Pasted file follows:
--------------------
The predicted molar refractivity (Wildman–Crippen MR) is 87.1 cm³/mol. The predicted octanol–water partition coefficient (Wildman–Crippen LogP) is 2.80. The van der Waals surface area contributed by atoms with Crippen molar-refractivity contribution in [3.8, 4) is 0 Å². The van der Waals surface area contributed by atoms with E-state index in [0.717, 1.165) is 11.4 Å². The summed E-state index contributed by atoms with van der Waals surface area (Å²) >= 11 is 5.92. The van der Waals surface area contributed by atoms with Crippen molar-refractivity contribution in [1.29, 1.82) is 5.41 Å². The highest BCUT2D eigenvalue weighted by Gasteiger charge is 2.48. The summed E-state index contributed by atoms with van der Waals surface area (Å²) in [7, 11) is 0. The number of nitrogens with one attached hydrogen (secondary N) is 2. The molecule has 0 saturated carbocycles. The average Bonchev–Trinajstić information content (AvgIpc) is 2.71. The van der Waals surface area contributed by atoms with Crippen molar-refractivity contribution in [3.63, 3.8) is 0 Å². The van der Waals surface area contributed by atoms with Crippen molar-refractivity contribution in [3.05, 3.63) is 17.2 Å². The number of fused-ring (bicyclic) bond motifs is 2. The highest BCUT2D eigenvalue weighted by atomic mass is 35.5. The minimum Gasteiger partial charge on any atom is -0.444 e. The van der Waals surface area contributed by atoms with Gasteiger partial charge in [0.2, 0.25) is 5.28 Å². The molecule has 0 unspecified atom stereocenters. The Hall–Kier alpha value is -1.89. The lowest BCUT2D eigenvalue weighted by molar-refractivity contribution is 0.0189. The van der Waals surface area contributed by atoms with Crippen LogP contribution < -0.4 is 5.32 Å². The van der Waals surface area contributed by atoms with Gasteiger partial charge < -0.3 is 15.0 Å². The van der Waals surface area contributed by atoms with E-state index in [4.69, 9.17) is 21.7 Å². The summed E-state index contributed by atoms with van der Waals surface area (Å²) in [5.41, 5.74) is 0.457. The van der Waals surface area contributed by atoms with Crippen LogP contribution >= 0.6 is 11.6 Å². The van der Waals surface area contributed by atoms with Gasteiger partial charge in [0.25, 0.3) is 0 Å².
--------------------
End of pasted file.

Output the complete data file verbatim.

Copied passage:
The predicted molar refractivity (Wildman–Crippen MR) is 87.1 cm³/mol. The predicted octanol–water partition coefficient (Wildman–Crippen LogP) is 2.80. The van der Waals surface area contributed by atoms with Crippen molar-refractivity contribution in [3.8, 4) is 0 Å². The van der Waals surface area contributed by atoms with E-state index in [0.717, 1.165) is 11.4 Å². The summed E-state index contributed by atoms with van der Waals surface area (Å²) >= 11 is 5.92. The van der Waals surface area contributed by atoms with Crippen molar-refractivity contribution in [1.29, 1.82) is 5.41 Å². The highest BCUT2D eigenvalue weighted by Gasteiger charge is 2.48. The summed E-state index contributed by atoms with van der Waals surface area (Å²) in [7, 11) is 0. The number of nitrogens with one attached hydrogen (secondary N) is 2. The molecule has 0 saturated carbocycles. The average Bonchev–Trinajstić information content (AvgIpc) is 2.71. The van der Waals surface area contributed by atoms with Crippen molar-refractivity contribution in [3.63, 3.8) is 0 Å². The van der Waals surface area contributed by atoms with Crippen molar-refractivity contribution in [3.05, 3.63) is 17.2 Å². The number of fused-ring (bicyclic) bond motifs is 2. The highest BCUT2D eigenvalue weighted by atomic mass is 35.5. The minimum Gasteiger partial charge on any atom is -0.444 e. The van der Waals surface area contributed by atoms with Gasteiger partial charge in [0.2, 0.25) is 5.28 Å². The molecule has 0 unspecified atom stereocenters. The Hall–Kier alpha value is -1.89. The lowest BCUT2D eigenvalue weighted by molar-refractivity contribution is 0.0189. The van der Waals surface area contributed by atoms with Crippen LogP contribution < -0.4 is 5.32 Å². The van der Waals surface area contributed by atoms with Gasteiger partial charge < -0.3 is 15.0 Å². The van der Waals surface area contributed by atoms with E-state index in [4.69, 9.17) is 21.7 Å². The summed E-state index contributed by atoms with van der Waals surface area (Å²) in [5.41, 5.74) is 0.457. The van der Waals surface area contributed by atoms with Crippen LogP contribution >= 0.6 is 11.6 Å². The van der Waals surface area contributed by atoms with Gasteiger partial charge in [0.25, 0.3) is 0 Å².